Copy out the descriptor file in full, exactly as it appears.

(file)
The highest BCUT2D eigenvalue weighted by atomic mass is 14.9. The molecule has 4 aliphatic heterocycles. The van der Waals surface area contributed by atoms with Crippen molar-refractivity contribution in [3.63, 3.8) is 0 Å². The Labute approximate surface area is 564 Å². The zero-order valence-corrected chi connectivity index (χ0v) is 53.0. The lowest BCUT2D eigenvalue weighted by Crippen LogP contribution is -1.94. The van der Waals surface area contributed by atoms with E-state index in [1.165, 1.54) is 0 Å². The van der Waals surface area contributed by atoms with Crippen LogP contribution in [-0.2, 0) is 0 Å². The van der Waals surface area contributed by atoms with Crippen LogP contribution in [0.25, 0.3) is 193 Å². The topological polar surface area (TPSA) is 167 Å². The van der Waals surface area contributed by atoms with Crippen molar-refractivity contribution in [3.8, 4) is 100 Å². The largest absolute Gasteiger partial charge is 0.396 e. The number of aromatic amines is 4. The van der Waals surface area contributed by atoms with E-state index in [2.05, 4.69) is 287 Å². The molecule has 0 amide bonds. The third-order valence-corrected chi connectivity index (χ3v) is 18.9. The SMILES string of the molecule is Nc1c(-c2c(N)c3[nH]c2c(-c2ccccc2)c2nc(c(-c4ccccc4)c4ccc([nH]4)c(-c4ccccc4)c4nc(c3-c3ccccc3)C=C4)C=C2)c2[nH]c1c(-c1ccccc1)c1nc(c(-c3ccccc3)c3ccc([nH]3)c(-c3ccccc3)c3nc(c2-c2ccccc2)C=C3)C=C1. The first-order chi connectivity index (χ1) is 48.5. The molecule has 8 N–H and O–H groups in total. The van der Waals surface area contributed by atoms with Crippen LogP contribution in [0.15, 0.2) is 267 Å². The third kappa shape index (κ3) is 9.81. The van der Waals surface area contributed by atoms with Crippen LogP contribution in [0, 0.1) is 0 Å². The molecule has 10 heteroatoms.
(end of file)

The highest BCUT2D eigenvalue weighted by atomic mass is 14.9. The molecule has 4 aliphatic heterocycles. The van der Waals surface area contributed by atoms with Crippen molar-refractivity contribution in [3.63, 3.8) is 0 Å². The Labute approximate surface area is 564 Å². The zero-order valence-corrected chi connectivity index (χ0v) is 53.0. The lowest BCUT2D eigenvalue weighted by Crippen LogP contribution is -1.94. The van der Waals surface area contributed by atoms with E-state index in [1.165, 1.54) is 0 Å². The van der Waals surface area contributed by atoms with Crippen LogP contribution in [-0.2, 0) is 0 Å². The van der Waals surface area contributed by atoms with Crippen LogP contribution in [0.25, 0.3) is 193 Å². The topological polar surface area (TPSA) is 167 Å². The van der Waals surface area contributed by atoms with Crippen molar-refractivity contribution in [3.8, 4) is 100 Å². The largest absolute Gasteiger partial charge is 0.396 e. The number of aromatic amines is 4. The van der Waals surface area contributed by atoms with E-state index in [2.05, 4.69) is 287 Å². The molecule has 0 amide bonds. The third-order valence-corrected chi connectivity index (χ3v) is 18.9. The SMILES string of the molecule is Nc1c(-c2c(N)c3[nH]c2c(-c2ccccc2)c2nc(c(-c4ccccc4)c4ccc([nH]4)c(-c4ccccc4)c4nc(c3-c3ccccc3)C=C4)C=C2)c2[nH]c1c(-c1ccccc1)c1nc(c(-c3ccccc3)c3ccc([nH]3)c(-c3ccccc3)c3nc(c2-c2ccccc2)C=C3)C=C1. The first-order chi connectivity index (χ1) is 48.5. The molecule has 8 N–H and O–H groups in total. The van der Waals surface area contributed by atoms with Crippen LogP contribution in [0.15, 0.2) is 267 Å². The third kappa shape index (κ3) is 9.81. The van der Waals surface area contributed by atoms with Crippen LogP contribution in [0, 0.1) is 0 Å². The molecule has 10 heteroatoms.